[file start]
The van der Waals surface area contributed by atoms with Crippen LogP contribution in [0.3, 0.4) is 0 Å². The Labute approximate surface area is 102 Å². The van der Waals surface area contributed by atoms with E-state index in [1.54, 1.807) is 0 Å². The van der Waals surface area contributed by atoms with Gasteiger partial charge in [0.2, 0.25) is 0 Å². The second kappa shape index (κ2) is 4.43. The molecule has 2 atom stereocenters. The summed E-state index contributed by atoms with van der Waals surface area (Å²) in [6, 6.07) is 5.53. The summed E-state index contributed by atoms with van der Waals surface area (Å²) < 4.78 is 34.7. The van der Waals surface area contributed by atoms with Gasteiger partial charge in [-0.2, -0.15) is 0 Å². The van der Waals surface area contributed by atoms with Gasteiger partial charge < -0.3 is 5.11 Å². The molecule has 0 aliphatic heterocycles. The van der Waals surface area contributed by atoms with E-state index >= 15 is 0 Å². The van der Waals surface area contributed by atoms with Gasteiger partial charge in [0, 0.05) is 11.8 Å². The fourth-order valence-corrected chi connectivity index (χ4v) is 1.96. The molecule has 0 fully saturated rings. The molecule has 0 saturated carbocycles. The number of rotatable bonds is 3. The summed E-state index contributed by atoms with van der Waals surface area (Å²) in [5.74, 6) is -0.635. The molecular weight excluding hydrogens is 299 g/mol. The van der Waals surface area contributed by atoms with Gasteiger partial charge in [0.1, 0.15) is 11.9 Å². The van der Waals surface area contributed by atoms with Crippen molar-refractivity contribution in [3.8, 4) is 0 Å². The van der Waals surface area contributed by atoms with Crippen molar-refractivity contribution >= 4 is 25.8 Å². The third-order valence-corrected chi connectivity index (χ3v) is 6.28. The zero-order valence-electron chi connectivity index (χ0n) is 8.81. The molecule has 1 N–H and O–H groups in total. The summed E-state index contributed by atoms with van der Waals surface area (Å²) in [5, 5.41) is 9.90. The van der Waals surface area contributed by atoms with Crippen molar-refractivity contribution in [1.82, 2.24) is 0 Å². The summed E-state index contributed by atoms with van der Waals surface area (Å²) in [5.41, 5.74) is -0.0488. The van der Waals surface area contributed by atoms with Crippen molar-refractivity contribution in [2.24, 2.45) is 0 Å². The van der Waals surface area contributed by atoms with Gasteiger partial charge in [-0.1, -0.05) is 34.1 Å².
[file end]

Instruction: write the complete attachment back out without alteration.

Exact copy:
The van der Waals surface area contributed by atoms with Crippen LogP contribution in [0.3, 0.4) is 0 Å². The Labute approximate surface area is 102 Å². The van der Waals surface area contributed by atoms with E-state index in [1.54, 1.807) is 0 Å². The van der Waals surface area contributed by atoms with Gasteiger partial charge in [0.2, 0.25) is 0 Å². The second kappa shape index (κ2) is 4.43. The molecule has 2 atom stereocenters. The summed E-state index contributed by atoms with van der Waals surface area (Å²) in [6, 6.07) is 5.53. The summed E-state index contributed by atoms with van der Waals surface area (Å²) < 4.78 is 34.7. The van der Waals surface area contributed by atoms with Gasteiger partial charge in [-0.2, -0.15) is 0 Å². The van der Waals surface area contributed by atoms with Gasteiger partial charge < -0.3 is 5.11 Å². The molecule has 0 aliphatic heterocycles. The van der Waals surface area contributed by atoms with E-state index >= 15 is 0 Å². The van der Waals surface area contributed by atoms with Gasteiger partial charge in [0, 0.05) is 11.8 Å². The fourth-order valence-corrected chi connectivity index (χ4v) is 1.96. The molecule has 0 fully saturated rings. The molecule has 0 saturated carbocycles. The number of rotatable bonds is 3. The summed E-state index contributed by atoms with van der Waals surface area (Å²) in [5.74, 6) is -0.635. The molecular weight excluding hydrogens is 299 g/mol. The van der Waals surface area contributed by atoms with Gasteiger partial charge in [0.1, 0.15) is 11.9 Å². The van der Waals surface area contributed by atoms with Crippen molar-refractivity contribution in [3.8, 4) is 0 Å². The van der Waals surface area contributed by atoms with Crippen molar-refractivity contribution >= 4 is 25.8 Å². The third-order valence-corrected chi connectivity index (χ3v) is 6.28. The zero-order valence-electron chi connectivity index (χ0n) is 8.81. The molecule has 1 N–H and O–H groups in total. The summed E-state index contributed by atoms with van der Waals surface area (Å²) in [5, 5.41) is 9.90. The van der Waals surface area contributed by atoms with Crippen molar-refractivity contribution in [1.82, 2.24) is 0 Å². The summed E-state index contributed by atoms with van der Waals surface area (Å²) in [5.41, 5.74) is -0.0488. The van der Waals surface area contributed by atoms with Crippen molar-refractivity contribution in [2.24, 2.45) is 0 Å². The van der Waals surface area contributed by atoms with Gasteiger partial charge in [-0.1, -0.05) is 34.1 Å².